A safe reopening of shopping malls with artificial intelligence & IoT support post Covid-19

Original article was published on Deep Learning on Medium

A safe reopening of shopping malls with artificial intelligence & IoT support post Covid-19

A representative shopping mall floor

While the world prepares to get back to the new normal post this current pandemic, one key task is reopening of the shopping malls. In India (and similar other countries), shopping malls have become the most coveted destination, be it for picking up staples or checking out the latest electronic gadget. But the pertinent question now is — when can we safely visit our nearest shopping mall again?

Let us imagine a safe experience of a patron (customer) in a shopping mall floor powered by next-generation deep learning and IoT technologies. For ease of visualization, please refer to the attached schematic of a typical shopping mall floor, oversimplified for this writeup.

Following is some key pointers around a patron journey and delivering a safe experience:

  • A patron arrives at the door of the shopping mall
  • Post preliminary checks, the security personnel hands over a box size device with headphones. Imagine this to be similar to the audio players given on rent to visitors in art galleries and museums.
  • The box contains a RASPI device with a microcontroller (Arduino), sensor modules, and accessories such as headphones, buzzer, microphone, LED display, and similar others.
  • Patron navigation through the floor is guided by audio-visual queues emitted from the device.
  • Each device contains a GPS sensor that transmits the movement of the patron (and hence changing relative distance) over a period of time to a central server.
  • The outlined ecosystem in the adjacent diagram may be conceived as a multi-agent reinforcement learning (MARL) model where the shopping floor is the environment, each patron is an agent, a reward is “safely” reaching the destination shop or other interim milestones.
  • A patron’s RASPI device learns through a reward mechanism (typical RL implementation) as they navigate through the floor. Some sample rewards (positive or negative) are: maintaining a safe distance with other patrons or accidentally touching a door handle in the washroom even though it may be sensor-based and meant to operate on its own, touching an ATM keypad which has not been cleaned post previous use (let us assume a person is designated to clean the keypad post each usage and mark as safe for the next customer).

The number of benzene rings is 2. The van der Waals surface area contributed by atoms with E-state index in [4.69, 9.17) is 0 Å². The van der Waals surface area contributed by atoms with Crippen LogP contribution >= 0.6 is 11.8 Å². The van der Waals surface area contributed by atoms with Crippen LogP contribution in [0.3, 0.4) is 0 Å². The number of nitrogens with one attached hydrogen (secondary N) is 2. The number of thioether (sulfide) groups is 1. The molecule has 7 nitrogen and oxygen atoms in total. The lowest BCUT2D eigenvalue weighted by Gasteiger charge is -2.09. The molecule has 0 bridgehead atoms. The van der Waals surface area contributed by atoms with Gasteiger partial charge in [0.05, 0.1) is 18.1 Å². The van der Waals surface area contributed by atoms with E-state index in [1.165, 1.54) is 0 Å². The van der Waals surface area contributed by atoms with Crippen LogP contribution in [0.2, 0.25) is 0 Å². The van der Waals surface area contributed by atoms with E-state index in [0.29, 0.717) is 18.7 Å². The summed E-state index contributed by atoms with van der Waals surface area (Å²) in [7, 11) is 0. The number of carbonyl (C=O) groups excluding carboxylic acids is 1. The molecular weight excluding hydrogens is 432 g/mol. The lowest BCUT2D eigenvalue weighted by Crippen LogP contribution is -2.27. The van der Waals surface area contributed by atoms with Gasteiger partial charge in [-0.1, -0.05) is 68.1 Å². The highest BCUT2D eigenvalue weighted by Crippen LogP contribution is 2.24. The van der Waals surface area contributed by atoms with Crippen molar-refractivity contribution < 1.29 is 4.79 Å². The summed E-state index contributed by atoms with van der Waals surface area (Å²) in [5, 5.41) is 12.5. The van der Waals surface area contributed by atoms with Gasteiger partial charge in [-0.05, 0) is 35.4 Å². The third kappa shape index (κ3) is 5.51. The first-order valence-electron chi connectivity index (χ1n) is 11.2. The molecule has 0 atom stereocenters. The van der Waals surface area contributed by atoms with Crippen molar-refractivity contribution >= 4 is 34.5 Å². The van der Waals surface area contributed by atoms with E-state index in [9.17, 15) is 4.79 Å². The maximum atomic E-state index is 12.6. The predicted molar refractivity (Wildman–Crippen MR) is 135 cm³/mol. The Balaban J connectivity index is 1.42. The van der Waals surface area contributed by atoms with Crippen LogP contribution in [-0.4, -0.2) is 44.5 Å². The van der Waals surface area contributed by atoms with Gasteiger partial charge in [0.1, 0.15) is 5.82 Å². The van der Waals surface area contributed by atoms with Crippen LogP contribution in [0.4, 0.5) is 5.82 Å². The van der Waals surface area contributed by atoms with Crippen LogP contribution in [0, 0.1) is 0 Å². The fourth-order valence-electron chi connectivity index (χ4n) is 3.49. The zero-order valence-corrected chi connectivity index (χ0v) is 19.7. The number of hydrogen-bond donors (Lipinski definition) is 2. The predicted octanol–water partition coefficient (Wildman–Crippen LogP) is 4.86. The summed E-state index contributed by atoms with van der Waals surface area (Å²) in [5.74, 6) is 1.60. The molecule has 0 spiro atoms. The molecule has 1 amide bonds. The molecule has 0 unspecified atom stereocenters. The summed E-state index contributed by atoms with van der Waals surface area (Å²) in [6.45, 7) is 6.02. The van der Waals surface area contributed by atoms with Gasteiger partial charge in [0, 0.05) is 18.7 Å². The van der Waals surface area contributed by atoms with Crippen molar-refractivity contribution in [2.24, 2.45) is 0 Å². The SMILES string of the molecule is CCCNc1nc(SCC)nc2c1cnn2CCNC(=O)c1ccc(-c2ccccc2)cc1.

• In the Indian context, with the usage of the Arogya Setu app (https://en.wikipedia.org/wiki/Aarogya_Setu) being made mandatory, it should be possible to expose interfaces to detect a “risky” person in proximity.
  • The learning of one patron journey (model train) may be persisted within the device such that the next patron who uses the same device may benefit from it as much as possible.
  • Application of modern game theory, especially static games (where each player makes decisions simultaneously without the knowledge and strategies of other players) in cooperative, competitive or mixed-mode will make the learning efficient and effective where each player (patron) may benefit from each other’s traversal journey through the floors.
  • Patrons may be guided visually through a small LED screen attached to the device to walk through the best possible trajectory to reach their destination in the safest possible way.
  • On leaving the mall the patron would return the device back to the security to be sanitized and reused by the next patron

Deep learning models (MARL) do have a challenge of training time and efficiency when the number of agents becomes higher. However given the general awareness on social distancing there will not be too high a number of patrons on a single floor at a given point in time. Moreover, there is perhaps no need to model the entire floor for a large shopping mall. It can be logically divided into smaller segments or immediate vicinities around a given locus to build the learning just around the area of relevance.

On an ending note I would like to acknowledge the blog by Jesus Rodriguez at https://towardsdatascience.com/modern-game-theory-and-multi-agent-reinforcement-learning-systems-e8c936d6de42. This helped to understand how game theory concepts can be adopted into deep (multi-agent) reinforcement learning models.